Null, Gary, Black Hollywood: The Negro in Motion Pictures , Secaucus, New Jersey, 1975.
Marill, Alvin H., The Films of Sidney Poitier , Secaucus, New Jersey, 1978.
Keyser, Lester, and Andre Ruszkowski, The Cinema of Sidney Poitier: The Black Man's Changing Role on the American Screen , San Diego, 1980.
Kelley, Samuel L., The Evolution of Character Portrayals in the Films of Sidney Poitier, 1950–78 , Jefferson, North Carolina, 1983.
Bergman, Carol, Sidney Poitier , Los Angeles, 1990.
On POITIER: articles—
Current Biography 1959 , New York, 1959.
Cripps, Thomas, "Death of Rastus: Negro in American Films since 1945," in Phylon , Fall 1967.
Mason, Clifford, "Why Does White America Love Sidney Poitier So?," in the New York Times , 10 September 1967.
Sanders, Charles L., "Sidney Poitier: Man behind the Superman," in Ebony (Chicago), April 1968.
Hall, D. J., "Pride without Prejudice," in Films and Filming (London), December 1971 and January 1972.
Kael, Pauline, "Sidney Poitier," in The Movie Star , edited by Elisabeth Weis, New York, 1981.
Kelley, Samuel, "Sidney Poitier: héros intégrationiste," in CinémAction (Paris), January 1988.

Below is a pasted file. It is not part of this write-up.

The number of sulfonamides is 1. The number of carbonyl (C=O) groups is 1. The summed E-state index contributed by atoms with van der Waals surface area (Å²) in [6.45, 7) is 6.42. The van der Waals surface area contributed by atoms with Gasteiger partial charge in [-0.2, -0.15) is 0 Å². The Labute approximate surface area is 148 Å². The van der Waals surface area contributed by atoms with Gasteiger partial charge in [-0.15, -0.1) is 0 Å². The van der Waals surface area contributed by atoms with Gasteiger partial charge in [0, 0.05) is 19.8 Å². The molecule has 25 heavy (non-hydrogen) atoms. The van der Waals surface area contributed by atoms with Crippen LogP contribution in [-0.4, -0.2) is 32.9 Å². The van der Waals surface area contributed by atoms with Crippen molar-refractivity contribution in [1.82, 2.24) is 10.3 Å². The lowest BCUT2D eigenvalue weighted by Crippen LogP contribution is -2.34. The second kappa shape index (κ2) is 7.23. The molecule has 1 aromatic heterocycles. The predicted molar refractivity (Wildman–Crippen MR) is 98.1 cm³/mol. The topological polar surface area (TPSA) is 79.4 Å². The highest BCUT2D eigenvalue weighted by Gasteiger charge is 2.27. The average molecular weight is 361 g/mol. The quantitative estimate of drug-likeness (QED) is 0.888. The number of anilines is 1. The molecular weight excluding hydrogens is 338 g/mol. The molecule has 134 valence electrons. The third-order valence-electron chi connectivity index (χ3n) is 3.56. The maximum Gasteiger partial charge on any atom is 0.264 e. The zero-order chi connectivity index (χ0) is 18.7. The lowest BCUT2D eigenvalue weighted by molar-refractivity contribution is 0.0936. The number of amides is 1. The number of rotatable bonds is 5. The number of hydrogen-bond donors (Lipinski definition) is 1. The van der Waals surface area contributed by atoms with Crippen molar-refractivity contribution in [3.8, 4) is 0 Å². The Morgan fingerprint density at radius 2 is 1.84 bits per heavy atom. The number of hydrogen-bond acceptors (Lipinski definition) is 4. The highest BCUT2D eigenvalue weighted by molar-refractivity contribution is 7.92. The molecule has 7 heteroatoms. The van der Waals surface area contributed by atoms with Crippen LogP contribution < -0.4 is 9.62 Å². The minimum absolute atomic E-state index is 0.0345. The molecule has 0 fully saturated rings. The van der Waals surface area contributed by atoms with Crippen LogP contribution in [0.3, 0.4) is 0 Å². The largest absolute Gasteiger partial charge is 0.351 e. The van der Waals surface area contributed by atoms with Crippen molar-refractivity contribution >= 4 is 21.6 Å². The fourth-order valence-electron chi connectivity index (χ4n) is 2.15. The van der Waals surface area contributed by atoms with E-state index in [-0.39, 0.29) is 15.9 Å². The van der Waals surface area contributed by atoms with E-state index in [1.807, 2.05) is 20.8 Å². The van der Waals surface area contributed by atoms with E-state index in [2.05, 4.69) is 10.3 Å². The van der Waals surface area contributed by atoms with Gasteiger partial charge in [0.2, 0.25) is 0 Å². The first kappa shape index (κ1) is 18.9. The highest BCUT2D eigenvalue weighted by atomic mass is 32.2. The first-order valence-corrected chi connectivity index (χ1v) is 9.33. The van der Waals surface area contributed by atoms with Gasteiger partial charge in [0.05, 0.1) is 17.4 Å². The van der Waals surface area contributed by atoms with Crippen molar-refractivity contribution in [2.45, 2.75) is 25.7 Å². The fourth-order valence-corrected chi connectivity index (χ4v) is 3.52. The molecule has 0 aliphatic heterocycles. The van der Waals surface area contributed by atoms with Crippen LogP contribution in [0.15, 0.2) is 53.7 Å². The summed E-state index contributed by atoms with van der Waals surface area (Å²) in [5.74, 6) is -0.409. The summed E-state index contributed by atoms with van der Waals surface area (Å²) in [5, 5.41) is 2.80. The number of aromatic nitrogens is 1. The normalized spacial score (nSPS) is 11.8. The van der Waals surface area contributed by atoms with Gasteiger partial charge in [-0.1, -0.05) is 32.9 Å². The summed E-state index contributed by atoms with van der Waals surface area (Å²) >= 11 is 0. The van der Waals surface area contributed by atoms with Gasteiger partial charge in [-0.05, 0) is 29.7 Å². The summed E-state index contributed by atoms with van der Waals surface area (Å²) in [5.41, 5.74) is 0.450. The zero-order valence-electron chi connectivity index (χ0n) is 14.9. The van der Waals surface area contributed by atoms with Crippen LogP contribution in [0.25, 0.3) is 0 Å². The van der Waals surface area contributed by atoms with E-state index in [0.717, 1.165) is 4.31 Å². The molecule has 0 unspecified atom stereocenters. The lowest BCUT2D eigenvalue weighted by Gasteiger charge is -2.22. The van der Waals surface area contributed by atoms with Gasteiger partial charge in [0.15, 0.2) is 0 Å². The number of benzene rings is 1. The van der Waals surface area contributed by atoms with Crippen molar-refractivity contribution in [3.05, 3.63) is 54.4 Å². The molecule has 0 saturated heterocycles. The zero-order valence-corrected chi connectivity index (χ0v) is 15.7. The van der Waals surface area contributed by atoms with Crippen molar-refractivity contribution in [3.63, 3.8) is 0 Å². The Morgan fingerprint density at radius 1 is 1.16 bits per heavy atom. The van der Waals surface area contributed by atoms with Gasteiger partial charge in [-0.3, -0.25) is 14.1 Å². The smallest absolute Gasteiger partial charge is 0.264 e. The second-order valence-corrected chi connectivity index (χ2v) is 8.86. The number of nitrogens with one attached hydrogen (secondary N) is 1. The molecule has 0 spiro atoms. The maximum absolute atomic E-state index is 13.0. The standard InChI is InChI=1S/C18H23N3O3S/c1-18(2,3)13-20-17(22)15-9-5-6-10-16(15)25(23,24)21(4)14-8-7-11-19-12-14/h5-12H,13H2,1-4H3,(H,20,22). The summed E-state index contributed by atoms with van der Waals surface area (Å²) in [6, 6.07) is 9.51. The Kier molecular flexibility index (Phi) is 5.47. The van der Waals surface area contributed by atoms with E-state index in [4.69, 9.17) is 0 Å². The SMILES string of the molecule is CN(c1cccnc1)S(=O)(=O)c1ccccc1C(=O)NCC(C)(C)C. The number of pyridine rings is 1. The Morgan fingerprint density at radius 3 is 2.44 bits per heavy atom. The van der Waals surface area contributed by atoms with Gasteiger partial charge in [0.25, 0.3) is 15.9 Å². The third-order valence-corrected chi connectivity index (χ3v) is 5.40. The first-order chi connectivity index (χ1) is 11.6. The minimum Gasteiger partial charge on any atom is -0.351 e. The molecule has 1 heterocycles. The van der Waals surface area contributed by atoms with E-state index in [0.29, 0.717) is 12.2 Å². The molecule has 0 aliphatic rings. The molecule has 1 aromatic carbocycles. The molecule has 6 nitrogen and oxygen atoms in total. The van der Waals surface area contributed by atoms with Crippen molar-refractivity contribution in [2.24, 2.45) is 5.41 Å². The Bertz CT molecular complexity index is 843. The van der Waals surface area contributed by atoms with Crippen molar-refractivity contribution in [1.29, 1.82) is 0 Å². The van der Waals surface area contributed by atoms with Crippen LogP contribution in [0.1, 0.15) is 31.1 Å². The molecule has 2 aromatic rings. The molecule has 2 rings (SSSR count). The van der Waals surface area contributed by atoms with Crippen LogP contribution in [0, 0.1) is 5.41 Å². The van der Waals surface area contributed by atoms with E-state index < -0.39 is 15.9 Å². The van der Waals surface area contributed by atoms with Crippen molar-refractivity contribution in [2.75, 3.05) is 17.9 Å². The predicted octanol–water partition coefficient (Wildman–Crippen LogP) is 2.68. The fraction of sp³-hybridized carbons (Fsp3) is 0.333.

American Film , September-October 1991.
Everschor, Franz, "Keine Angst vor Schwarzen," in Film-dienst (Frankfurt/Main), 7 April 1992.
Radio Times (London), 23 April 1994.
Norman, Barry, "Liberty, Equality, and Sidney Poitier," in Radio Times (London), 16 August 1997.
* * *
As the Hollywood film industry ended the twentieth century, Eddie Murphy, Danny Glover, and Denzel Washington could be counted as major movie stars. But they owe a major part of their success to Sidney Poitier's pioneering efforts three decades earlier. In the late 1950s and through the 1960s Poitier singlehandedly transformed the Hollywood movie's image of the black man from the racist "coon" to the positive hero.